As many as 2,04,832 Indians lost their lives due to COVID, that’s over 2 lakh households drowned in grief, over 37,000 since the IPL began on 9 April. With their passing, around 8,00,000 or more Indians are coping with the loss of loved ones. That’s more than a million of us. How many among them would have been or are cricket fans? Who lined up to cram into stands to watch matches all around the country. Players across ages from street, maidan, and club. Men and women who grew up as Indian boys and girls with Kapil Dev or Sachin Tendulkar or Virat Kohli on their walls?

On 24 April, Mid-Day newspaper reported the deaths of Subash and Indrajit Kanulkar, a cricket-playing father-son duo in Mumbai’s club and junior cricket.

The sport they loved has chosen to put them and other Indians damaged by the COVID pandemic into the ‘bad news’ box and hidden it from sight. Because it’s not good for morale.
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It is possible that national morale would be moved and inspired if it saw the behemoth that is Indian cricket and the IPL, with its troika of affluence, influence, and superstardom, reach out to ordinary Indians in some way.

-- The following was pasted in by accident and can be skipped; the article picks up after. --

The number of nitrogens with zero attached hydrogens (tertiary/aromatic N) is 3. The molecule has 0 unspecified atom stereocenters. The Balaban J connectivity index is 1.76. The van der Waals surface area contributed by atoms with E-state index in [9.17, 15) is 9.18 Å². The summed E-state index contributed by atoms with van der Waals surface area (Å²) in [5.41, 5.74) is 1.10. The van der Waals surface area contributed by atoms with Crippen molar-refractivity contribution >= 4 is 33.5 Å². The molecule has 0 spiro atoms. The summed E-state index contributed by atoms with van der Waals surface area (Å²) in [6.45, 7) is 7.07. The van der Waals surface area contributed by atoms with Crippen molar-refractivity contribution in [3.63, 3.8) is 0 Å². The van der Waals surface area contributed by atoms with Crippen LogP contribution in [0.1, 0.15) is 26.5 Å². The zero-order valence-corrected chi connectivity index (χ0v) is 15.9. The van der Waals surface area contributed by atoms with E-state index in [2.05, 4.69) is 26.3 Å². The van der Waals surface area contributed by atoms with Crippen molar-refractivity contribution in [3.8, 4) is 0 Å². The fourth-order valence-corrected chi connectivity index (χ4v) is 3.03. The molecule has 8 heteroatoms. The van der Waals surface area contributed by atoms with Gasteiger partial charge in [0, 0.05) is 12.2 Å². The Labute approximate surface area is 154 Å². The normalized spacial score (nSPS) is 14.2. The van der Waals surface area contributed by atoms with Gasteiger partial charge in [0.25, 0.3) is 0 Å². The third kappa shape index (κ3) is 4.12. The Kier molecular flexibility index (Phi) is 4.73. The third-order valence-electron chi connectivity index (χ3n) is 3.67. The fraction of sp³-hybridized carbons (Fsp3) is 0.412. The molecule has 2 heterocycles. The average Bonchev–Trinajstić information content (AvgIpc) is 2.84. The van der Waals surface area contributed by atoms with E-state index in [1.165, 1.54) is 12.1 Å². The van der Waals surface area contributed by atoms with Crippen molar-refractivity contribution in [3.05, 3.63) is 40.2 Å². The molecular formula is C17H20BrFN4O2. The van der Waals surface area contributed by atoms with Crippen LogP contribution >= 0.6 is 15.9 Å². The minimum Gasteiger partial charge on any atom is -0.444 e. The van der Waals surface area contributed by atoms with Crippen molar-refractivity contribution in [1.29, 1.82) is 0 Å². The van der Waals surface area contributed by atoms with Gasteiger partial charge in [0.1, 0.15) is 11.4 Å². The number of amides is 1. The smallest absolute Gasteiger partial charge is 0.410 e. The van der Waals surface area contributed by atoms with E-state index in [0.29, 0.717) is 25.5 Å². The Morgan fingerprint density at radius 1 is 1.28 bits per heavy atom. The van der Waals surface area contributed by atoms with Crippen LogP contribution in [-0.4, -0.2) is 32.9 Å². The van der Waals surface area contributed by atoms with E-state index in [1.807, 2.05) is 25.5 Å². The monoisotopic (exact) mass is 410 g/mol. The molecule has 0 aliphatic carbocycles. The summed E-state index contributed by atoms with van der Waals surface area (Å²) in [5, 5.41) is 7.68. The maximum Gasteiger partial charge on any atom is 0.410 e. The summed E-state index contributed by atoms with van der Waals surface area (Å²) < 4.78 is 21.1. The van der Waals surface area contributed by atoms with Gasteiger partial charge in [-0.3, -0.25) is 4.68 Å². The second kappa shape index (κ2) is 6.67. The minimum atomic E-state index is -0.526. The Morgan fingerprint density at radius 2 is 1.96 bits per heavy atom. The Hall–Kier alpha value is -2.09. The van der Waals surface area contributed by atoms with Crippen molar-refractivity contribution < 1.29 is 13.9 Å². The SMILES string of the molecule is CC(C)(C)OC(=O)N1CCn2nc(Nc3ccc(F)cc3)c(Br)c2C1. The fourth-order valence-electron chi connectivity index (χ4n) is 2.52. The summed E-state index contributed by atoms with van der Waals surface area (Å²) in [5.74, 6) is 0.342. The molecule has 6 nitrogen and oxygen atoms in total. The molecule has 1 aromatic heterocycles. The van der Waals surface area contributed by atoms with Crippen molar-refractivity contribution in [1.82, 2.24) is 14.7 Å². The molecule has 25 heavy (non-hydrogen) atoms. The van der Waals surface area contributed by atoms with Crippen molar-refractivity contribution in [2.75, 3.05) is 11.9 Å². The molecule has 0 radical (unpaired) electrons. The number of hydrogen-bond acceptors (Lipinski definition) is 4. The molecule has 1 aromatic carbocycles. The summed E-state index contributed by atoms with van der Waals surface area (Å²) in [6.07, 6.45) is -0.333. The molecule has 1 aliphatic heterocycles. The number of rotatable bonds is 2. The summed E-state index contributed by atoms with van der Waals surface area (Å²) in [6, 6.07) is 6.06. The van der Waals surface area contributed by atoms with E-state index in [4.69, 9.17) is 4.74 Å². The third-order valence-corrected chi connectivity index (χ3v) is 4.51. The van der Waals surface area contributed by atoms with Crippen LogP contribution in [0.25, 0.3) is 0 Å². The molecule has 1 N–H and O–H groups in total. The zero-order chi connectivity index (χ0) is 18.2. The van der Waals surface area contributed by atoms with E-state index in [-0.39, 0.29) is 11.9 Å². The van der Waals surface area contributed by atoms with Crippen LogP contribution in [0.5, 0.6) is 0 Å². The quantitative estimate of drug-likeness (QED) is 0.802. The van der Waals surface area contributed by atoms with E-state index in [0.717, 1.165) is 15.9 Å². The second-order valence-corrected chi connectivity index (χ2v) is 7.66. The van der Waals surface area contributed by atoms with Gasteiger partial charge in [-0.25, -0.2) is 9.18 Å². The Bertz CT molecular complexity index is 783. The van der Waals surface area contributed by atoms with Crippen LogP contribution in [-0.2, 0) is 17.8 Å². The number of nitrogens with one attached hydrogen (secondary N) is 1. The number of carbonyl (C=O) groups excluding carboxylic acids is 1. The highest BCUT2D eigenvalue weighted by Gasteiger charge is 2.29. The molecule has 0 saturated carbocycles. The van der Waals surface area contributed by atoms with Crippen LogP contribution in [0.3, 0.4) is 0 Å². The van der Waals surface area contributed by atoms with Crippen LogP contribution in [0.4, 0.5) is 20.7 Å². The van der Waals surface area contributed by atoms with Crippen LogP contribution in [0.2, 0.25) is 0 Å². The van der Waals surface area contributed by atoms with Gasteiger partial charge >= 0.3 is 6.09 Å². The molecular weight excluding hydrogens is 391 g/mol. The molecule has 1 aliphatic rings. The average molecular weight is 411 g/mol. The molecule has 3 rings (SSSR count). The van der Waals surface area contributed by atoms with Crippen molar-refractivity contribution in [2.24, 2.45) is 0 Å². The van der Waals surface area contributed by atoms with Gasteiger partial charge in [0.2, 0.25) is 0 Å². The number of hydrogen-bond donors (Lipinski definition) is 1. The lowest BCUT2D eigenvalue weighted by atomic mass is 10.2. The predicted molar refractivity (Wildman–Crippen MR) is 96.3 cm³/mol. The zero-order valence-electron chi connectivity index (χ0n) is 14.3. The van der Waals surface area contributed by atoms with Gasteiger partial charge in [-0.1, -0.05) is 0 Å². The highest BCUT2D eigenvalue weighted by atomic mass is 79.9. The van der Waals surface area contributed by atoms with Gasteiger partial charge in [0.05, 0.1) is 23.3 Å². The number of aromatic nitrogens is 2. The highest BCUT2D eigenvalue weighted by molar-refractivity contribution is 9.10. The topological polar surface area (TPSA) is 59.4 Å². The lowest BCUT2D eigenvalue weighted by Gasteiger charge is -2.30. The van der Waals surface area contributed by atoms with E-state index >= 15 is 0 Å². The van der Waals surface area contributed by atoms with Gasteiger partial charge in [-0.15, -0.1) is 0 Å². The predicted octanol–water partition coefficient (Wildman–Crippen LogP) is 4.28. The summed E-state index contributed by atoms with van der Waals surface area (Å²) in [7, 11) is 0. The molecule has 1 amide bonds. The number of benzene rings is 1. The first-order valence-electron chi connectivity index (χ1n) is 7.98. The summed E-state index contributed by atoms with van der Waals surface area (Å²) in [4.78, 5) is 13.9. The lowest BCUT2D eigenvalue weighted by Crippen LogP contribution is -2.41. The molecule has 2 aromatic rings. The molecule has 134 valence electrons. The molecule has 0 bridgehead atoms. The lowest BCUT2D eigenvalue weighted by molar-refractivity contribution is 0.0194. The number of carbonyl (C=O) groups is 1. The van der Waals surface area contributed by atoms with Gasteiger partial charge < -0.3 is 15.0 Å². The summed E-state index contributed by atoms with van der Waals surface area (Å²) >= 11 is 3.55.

We’ll take anything – token gestures or acts of significance. Black bands, moments of silence, a running ticker with helpline numbers on the screen, fund-raisers to support front line workers or mental health initiatives, fund ambulances, buy medical supplies, anything that can help someone anywhere. City-centric projects, either where the eight franchises belong or in each of the six cities where the 2021 IPL is played. Why not continue with last season’s COVID Warriors segment? Something more than a mere photo op handing out a fat cheque to political VVIPs.

Think of this as a message being sent into outer space. From an India trapped in the COVID pandemic to the Indian Premier League: Do you read me?

(This copy has been updated to reflect the latest COVID-19 numbers.)

(Sharda Ugra spent three decades reporting sport for tabloid, broadsheet, news magazine and website. She now lives in Bengaluru and writes whatsoever she pleases.)

(At The Quint, we are answerable only to our audience. Play an active role in shaping our journalism by becoming a member. Because the truth is worth it.)